An Iowa juvenile-court report lays out the basics of what happened on one particular day, though the details are not clear. Julie and Stephanie were in a second-floor bedroom and they stuck their heads out the window. The mother's boyfriend became upset, striking Julie on the arm several times with a belt and lifting her up by grabbing her neck, the report says.

It is unclear what action, if any, was taken against the boyfriend. A judge did note that "because of his attitude and based on the history of physical abuse it is likely the children would be physically abused in the future." Robinson could not be reached for an interview. Both daughters say they haven't seen their mother in at least 10 years and don't know where she is.

That same summer, Murphy went to Iowa and won temporary custody of the girls. After Murphy and the girls returned to North Carolina, Robinson and her boyfriend called social services in Yadkin County and accused Murphy of abuse. Social services talked with the girls and determined that nothing had happened.

The girls started school that fall and seemed to be settling in, but Murphy said he was having almost daily power struggles with Julie. He had told the girls that he was going to divorce their mother and mentioned a woman he hoped to begin dating. Then, in January 1989, Julie told two friends at school and later a school counselor that on a particular Saturday night her father had come into her room and "done bad things to her."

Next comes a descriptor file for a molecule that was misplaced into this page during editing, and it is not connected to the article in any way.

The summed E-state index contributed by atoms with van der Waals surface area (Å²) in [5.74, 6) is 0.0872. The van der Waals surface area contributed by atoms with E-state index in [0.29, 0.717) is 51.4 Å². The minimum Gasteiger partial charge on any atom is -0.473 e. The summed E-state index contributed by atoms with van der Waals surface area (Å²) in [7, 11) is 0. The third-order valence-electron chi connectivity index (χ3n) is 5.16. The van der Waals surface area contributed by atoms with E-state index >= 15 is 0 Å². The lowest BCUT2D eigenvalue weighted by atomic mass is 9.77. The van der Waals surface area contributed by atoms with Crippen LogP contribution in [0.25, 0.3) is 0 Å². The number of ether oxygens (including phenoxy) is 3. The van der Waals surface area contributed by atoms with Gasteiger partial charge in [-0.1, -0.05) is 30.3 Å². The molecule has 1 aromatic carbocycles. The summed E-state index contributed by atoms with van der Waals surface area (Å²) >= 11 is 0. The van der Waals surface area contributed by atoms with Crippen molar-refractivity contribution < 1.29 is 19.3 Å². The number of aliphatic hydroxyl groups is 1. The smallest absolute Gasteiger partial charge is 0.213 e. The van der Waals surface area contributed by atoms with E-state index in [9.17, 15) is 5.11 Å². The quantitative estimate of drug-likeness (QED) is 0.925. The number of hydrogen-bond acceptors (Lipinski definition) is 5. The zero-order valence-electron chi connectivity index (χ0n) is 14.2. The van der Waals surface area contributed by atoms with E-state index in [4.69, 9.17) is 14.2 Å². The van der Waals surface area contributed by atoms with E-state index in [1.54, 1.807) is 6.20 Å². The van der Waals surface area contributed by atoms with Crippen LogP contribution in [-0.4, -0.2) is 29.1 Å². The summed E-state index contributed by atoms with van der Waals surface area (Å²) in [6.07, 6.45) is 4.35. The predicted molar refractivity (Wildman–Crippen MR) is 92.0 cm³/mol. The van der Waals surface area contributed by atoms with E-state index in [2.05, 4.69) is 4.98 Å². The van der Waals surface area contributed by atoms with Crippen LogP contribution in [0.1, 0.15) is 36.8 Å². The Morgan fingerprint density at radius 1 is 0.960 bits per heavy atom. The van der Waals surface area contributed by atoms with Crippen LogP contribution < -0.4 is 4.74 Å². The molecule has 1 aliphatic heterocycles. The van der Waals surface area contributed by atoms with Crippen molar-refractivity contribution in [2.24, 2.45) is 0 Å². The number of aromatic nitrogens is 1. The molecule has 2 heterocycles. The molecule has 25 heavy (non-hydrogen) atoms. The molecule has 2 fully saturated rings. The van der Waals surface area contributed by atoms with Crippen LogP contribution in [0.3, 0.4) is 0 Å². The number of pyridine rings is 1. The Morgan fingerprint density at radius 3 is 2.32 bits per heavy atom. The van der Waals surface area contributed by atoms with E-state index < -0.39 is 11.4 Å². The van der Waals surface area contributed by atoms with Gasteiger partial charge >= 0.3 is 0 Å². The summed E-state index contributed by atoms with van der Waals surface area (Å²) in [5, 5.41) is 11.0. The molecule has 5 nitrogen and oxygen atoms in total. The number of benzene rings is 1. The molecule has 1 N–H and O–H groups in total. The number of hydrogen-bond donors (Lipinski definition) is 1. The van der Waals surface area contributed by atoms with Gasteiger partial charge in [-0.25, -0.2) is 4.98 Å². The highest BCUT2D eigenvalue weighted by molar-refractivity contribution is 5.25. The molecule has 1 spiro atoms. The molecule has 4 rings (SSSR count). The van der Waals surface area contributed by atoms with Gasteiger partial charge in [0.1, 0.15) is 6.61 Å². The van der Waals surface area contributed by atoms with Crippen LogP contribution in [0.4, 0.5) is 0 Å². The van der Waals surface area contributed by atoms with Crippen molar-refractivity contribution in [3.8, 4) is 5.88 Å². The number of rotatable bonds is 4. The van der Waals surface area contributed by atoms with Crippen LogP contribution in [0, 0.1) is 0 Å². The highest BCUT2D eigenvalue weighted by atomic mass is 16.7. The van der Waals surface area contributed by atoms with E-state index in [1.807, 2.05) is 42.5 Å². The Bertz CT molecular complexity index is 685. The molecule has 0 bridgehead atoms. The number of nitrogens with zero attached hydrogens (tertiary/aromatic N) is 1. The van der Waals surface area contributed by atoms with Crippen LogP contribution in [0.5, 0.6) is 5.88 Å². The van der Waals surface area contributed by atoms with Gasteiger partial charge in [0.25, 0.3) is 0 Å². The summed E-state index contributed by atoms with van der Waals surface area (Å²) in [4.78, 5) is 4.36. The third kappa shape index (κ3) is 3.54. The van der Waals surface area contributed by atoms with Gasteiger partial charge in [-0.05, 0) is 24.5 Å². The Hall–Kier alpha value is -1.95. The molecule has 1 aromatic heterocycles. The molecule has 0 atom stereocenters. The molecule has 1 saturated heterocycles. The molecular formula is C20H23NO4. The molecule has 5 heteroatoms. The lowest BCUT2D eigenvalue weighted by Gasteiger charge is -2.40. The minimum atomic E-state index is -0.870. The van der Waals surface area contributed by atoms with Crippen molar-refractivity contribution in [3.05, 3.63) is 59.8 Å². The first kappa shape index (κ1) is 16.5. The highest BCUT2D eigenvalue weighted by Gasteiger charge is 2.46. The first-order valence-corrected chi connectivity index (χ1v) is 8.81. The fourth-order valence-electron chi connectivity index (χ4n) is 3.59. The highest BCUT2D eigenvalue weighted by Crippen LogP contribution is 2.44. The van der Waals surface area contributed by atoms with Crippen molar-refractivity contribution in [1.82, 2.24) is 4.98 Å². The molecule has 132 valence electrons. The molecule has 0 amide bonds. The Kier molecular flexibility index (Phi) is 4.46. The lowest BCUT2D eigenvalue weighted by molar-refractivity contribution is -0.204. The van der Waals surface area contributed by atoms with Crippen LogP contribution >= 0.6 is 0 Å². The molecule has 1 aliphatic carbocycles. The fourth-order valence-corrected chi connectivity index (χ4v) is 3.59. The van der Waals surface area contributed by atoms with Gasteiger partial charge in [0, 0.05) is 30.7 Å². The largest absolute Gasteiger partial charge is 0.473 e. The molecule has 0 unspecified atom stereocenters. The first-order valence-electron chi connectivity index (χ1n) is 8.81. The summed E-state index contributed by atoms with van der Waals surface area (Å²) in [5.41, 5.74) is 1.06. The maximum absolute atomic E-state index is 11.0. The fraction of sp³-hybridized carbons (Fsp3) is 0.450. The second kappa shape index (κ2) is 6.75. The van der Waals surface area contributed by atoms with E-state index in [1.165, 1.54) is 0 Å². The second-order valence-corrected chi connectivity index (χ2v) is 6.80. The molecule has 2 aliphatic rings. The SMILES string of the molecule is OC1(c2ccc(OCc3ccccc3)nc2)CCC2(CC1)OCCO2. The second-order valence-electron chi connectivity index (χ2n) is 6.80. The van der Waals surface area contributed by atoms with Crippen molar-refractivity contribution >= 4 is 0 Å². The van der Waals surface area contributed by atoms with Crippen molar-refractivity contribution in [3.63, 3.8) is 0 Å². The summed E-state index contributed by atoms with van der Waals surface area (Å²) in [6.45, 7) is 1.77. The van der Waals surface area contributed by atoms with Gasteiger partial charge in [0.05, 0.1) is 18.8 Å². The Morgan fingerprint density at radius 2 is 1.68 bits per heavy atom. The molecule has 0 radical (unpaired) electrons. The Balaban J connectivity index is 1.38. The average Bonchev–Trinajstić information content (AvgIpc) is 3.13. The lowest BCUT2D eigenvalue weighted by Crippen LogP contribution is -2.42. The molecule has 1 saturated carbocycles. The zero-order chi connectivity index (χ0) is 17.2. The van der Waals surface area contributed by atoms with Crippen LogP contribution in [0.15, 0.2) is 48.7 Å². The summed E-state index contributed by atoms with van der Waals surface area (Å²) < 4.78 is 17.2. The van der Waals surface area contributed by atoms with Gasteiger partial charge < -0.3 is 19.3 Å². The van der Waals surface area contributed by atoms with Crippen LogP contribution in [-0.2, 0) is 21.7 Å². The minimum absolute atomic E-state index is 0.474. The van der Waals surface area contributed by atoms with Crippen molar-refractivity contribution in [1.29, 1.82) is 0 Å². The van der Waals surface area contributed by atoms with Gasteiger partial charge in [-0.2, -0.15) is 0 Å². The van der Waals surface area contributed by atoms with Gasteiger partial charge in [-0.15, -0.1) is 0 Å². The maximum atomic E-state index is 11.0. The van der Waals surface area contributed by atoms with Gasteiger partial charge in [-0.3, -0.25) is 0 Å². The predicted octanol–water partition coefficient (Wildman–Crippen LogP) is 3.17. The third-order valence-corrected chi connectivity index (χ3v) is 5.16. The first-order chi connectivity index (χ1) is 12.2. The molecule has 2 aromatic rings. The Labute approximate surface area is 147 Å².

When a sheriff's deputy came to interview her, she gave him more details, alleging that her father had tried to rape her, and when he couldn't, he rubbed himself against her. On Jan. 12, 1989, sheriff's deputies arrested Murphy at the poultry plant where he worked.

Murphy said he was dumbfounded. "I said ‘I know why she's doing this. She doesn't want me dating,'" he said.

Sheriff Mike Cain, who was then a detective, was assigned the investigation. He had never handled a child sex-abuse case before, he said. He didn't go to the house or collect any physical evidence. Nor did he investigate anyone besides Murphy, saying that Julie's words implicated only her father. As he listened to what Julie told him, he said, it was clear that she had been abused.

She knew things about sex that a 10-year-old shouldn't have, Cain said in a recent interview. In the end, he said, the case went to the grand jury. The jury heard Julie's testimony and gave its verdict. Murphy was indicted. "I don't buy a child gives out that kind of details. Never once did she mention another house or another person," Cain said.

Julie's testimony during the trial in April 1989 in Yadkin Superior Court was convincing, agreed Tom Fagerli, Murphy's post-conviction attorney. She was this adorable little child and she was talking about semen, he said. "And these people, I'm sure they couldn't get over it," he said. "These jurors were going to convict whoever was sitting in that room."

Murphy's defense attorney, Lee Zachary, called a few witnesses to back up Murphy's story that the girls had spent the entire night with his sister on the Saturday that the abuse was alleged to have occurred. The sister, Ruth Cave, lives outside Dobson; she confirmed in a recent interview that she had the girls on the Saturday night in question....

More here